Marriage Story, the emotionally devastating divorce drama by director and Oscar-nominated screenwriter Noah Baumbach (The Squid and the Whale), begins with Nicole (Scarlett Johansson) listening to her husband Charlie (Adam Driver) reel off a list of qualities he loves about her. Charlie commends his wife for always knowing the right thing to do, giving him and their young son Henry (Azhy Robertson) haircuts and having the ability to drive stick, just to name a few.
The recognition of these small things would likely be considered thoughtful and romantic to most people if, say, Charlie was making a speech at a surprise birthday party for Nicole or reciting his vows. It’s less chivalrous, albeit just as impactful, when Baumbach reveals that Charlie’s praise for her is coming at the behest of a marriage counselor who’s mediating their separation.
Baumbach knows divorce well — personally and, in turn, cinematically. His 2005 independent, dark comedy masterpiece The Squid and the Whale was a semi-autobiographical look at his own parents’ divorce during the mid-1980s in Brooklyn. He uses his own divorce from his wife of eight years, actress Jennifer Jason Leigh, to give Marriage Story an authentic structure. What surges out of his screenplay is a heart-wrenching story about what is essentially the slow and untimely death of a once-loving relationship.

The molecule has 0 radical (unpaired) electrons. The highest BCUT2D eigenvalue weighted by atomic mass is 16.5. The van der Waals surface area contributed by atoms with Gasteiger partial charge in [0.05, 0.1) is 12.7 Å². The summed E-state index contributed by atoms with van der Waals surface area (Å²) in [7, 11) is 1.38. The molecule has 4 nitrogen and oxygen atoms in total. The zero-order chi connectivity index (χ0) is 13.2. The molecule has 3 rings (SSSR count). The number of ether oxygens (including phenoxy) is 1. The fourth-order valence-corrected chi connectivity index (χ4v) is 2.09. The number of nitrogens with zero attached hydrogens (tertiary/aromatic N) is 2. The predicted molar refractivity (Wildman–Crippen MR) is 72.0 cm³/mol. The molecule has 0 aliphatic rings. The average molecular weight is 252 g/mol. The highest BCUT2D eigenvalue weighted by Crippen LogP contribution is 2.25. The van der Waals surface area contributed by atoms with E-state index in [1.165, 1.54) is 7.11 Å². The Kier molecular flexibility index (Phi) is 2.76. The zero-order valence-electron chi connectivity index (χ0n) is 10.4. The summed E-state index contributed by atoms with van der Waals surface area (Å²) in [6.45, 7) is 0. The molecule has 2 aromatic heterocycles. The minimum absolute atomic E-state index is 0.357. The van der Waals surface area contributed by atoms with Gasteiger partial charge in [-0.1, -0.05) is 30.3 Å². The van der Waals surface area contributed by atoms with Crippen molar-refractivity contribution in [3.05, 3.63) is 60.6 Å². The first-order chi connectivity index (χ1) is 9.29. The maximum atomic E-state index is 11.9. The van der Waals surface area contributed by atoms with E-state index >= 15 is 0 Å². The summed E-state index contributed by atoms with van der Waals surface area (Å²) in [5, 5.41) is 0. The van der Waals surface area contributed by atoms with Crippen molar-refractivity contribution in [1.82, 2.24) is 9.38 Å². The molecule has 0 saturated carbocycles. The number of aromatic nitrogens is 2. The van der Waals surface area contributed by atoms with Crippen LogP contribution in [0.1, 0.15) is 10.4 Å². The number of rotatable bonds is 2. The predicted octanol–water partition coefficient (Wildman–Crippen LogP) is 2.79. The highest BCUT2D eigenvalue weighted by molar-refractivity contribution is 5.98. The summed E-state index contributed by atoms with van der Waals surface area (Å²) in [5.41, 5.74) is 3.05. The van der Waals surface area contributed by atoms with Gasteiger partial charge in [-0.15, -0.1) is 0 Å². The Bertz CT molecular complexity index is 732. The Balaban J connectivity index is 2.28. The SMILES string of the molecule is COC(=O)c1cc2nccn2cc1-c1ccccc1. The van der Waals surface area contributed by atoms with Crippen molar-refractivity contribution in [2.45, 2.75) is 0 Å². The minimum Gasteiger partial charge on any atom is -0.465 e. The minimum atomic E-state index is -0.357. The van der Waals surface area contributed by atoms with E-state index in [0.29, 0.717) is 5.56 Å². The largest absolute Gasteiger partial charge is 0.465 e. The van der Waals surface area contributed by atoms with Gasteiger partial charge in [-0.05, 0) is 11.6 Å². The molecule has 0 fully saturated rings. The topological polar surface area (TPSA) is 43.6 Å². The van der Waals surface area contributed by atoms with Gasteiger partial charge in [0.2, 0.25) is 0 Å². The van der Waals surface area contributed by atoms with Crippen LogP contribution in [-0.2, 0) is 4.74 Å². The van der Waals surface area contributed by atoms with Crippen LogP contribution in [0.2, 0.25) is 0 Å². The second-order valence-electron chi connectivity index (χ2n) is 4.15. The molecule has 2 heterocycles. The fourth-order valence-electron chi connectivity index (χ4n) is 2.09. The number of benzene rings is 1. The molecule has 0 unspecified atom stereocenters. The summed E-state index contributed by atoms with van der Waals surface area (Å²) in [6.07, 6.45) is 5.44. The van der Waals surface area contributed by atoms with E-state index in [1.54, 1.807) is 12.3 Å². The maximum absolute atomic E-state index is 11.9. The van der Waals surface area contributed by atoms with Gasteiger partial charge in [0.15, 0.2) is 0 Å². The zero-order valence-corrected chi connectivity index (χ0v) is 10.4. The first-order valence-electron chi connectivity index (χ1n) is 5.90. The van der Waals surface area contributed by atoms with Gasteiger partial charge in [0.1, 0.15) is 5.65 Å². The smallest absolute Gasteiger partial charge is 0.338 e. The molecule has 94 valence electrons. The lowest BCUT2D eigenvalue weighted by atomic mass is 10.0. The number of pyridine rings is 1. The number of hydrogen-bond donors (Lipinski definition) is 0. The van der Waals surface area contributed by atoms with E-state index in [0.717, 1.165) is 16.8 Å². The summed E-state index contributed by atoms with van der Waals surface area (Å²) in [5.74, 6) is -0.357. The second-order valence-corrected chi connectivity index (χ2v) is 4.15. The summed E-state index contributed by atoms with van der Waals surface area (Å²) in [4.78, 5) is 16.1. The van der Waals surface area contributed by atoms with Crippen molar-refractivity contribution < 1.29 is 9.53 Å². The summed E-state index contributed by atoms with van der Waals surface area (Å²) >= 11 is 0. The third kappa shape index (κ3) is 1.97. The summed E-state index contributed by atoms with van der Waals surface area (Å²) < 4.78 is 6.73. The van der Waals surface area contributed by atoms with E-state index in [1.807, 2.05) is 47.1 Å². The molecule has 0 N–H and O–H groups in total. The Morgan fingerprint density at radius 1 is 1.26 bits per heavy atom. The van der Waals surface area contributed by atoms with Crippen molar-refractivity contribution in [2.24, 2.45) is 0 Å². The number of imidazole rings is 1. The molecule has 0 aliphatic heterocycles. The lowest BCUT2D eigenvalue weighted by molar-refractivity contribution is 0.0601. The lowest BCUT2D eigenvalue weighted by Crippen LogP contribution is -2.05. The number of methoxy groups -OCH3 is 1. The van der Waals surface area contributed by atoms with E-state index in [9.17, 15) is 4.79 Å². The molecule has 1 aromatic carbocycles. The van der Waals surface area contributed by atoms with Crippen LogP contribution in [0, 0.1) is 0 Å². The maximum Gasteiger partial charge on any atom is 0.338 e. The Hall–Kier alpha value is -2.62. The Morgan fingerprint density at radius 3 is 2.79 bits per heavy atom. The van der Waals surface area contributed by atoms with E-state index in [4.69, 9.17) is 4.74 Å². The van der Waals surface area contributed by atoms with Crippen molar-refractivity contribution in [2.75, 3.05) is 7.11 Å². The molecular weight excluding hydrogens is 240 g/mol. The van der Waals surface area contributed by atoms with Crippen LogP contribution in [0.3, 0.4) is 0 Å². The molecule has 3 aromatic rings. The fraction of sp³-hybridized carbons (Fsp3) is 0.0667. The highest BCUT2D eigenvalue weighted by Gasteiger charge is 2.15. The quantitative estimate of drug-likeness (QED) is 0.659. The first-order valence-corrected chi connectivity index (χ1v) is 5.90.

Johansson and Driver deliver career-best performances, and there is absolutely no doubt they will be nominated for everything they qualify for this awards season. The honest dialogue creates a dynamic between the two that’s difficult to capture, especially since these kinds of storylines can backslide into melodramatic pits where no one can breathe. Luckily for Johansson and Driver as well as Oscar nominees Laura Dern (Wild) and Alan Alda (The Aviator), who play two of the couple’s divorce lawyers, Baumbach’s skill and maturity as a writer and director is evident early on.
While much of Marriage Story seems to focus on one particular aspect of the divorce — whether they’ll live in LA or New York to raise their child — the film is more than just a waiting game to see how a judge is going to rule. Instead, it’s a touching narrative that conveys a deep-seated message on the significance of self-reflection and the loss of identity after sharing a life with someone for so long.
It may sound like audiences could drown in a sea of sorrows, but Baumbach allows Marriage Story to materialize from a broad palette that includes plenty of humor, joy and tenderness. Thematically speaking, it’s all been done before, but when the little moments shine, Marriage Story rises above the rest.
Marriage Story debuts on Netflix December 6.